Last week, our family, like many in the Northeast, prepared to be snowed in. We bought staples and snacks, and wine. We tried to catch up on emails and phone calls in case we lost service. We located all of the candles and flashlights, and the crank-operated radio that someone gave us years ago and we keep forgetting we have.
On Monday, our mayor declared a state of emergency, and our governor announced that he was shutting down public transportation. According to many MTA workers, the governor's move wouldn't have made sense even if the snowpocalypse had actually bombarded NYC, but our family was grateful. It meant that offices had to close early on Monday, and we couldn't travel on Tuesday, so going in to work/school was impossible.
Ben loves his college program, and Bill and I both feel a strong sense of responsibility to our jobs — Bill because he has a strong work ethic generally, and I because, although I am a lazy slug in many ways, I am settling back into a supervisory position in a clinic that serves patients at high risk of harming themselves and I don't take that lightly. All of us are hard, dedicated workers.
Yet we celebrated our snow day like kids who had been reprieved from a math exam we hadn't studied for. We stayed in our pajamas most of the day. We made vegetarian chili and popcorn, and ate it in front of the TV. We finally caught up on Broadchurch episodes, and watched the latest Elementary. Bill napped while Ben and I sang together and argued good-naturedly about whether it is preferable to write predictable music that sounds beautiful, or challenging, "important" music that nobody (except Ben and his fellow musicians) wants to listen to. Of course we reversed sides when the conversation flipped over to literature and drama.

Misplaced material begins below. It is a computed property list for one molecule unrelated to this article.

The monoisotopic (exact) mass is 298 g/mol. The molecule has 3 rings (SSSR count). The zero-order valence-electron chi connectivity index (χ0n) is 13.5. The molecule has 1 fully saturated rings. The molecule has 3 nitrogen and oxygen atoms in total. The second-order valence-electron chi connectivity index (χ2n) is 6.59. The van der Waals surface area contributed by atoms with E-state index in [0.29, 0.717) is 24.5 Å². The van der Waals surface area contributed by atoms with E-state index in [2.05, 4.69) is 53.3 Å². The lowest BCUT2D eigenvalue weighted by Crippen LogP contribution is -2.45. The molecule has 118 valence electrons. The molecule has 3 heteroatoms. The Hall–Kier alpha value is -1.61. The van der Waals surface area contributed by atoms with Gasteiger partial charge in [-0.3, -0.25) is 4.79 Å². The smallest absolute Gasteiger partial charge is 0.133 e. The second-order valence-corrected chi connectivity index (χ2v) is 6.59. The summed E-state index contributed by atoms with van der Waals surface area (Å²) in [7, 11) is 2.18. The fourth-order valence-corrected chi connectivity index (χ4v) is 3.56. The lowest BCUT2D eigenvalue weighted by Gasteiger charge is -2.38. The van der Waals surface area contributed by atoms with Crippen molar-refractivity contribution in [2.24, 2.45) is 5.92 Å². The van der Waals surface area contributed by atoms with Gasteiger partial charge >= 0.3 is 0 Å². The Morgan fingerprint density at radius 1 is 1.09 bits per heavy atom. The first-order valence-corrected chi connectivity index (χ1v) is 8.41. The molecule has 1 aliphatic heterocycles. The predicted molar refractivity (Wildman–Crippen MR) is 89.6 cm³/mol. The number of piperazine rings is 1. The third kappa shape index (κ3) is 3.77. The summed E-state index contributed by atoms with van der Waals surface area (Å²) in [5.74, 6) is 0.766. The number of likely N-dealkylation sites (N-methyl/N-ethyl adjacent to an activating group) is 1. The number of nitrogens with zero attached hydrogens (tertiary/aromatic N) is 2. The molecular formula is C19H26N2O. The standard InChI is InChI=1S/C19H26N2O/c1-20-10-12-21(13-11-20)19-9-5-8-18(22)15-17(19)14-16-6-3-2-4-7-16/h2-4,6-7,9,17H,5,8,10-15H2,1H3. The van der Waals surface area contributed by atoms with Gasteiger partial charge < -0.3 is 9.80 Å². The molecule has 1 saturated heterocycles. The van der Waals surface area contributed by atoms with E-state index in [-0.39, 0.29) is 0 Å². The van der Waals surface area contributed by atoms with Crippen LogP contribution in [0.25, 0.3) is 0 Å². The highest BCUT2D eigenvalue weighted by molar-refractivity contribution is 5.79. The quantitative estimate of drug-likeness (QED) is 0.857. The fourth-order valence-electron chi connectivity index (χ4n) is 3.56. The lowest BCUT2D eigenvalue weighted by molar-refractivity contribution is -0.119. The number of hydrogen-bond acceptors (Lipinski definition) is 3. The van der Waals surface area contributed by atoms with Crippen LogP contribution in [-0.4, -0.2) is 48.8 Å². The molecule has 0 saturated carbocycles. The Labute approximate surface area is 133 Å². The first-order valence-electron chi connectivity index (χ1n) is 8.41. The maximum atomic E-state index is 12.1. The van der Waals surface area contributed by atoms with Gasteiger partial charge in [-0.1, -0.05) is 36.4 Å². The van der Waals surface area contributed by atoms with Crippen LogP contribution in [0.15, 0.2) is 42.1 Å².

It was a great day. There was so much I could have accomplished that I did not even look at, and uncharacteristically for me, I didn't feel a bit guilty at the end of a completely unproductive day.
Bill and I have suffered from numerous serious health issues over the past few years, and although we are both doing pretty well now, obviously the story doesn't end well for anyone. In addition to my "real" work, I have been getting a lot of film work, and some wonderful opportunities to perform improv, that take me away from home. Ben is increasingly independent, and as he becomes increasingly accomplished both as a session musician and as an audio technician, he is spending more and more extracurricular time in recording studios and in tech booths at live performances. All day family gatherings, in which all three of us are able bodied and available for fun, used to be such a common occurrence they barely registered. Now they are occasions for wholehearted celebration.
Late Tuesday, a friend suggested in a facebook post that we make this an annual tradition—that we all agree on an arbitrarily selected day in which the roads, transportation systems, and places of business are shut down, and everyone is encouraged to stay quietly at home. He suggested calling it "Municipal Exhaustion Day." I am all for it.
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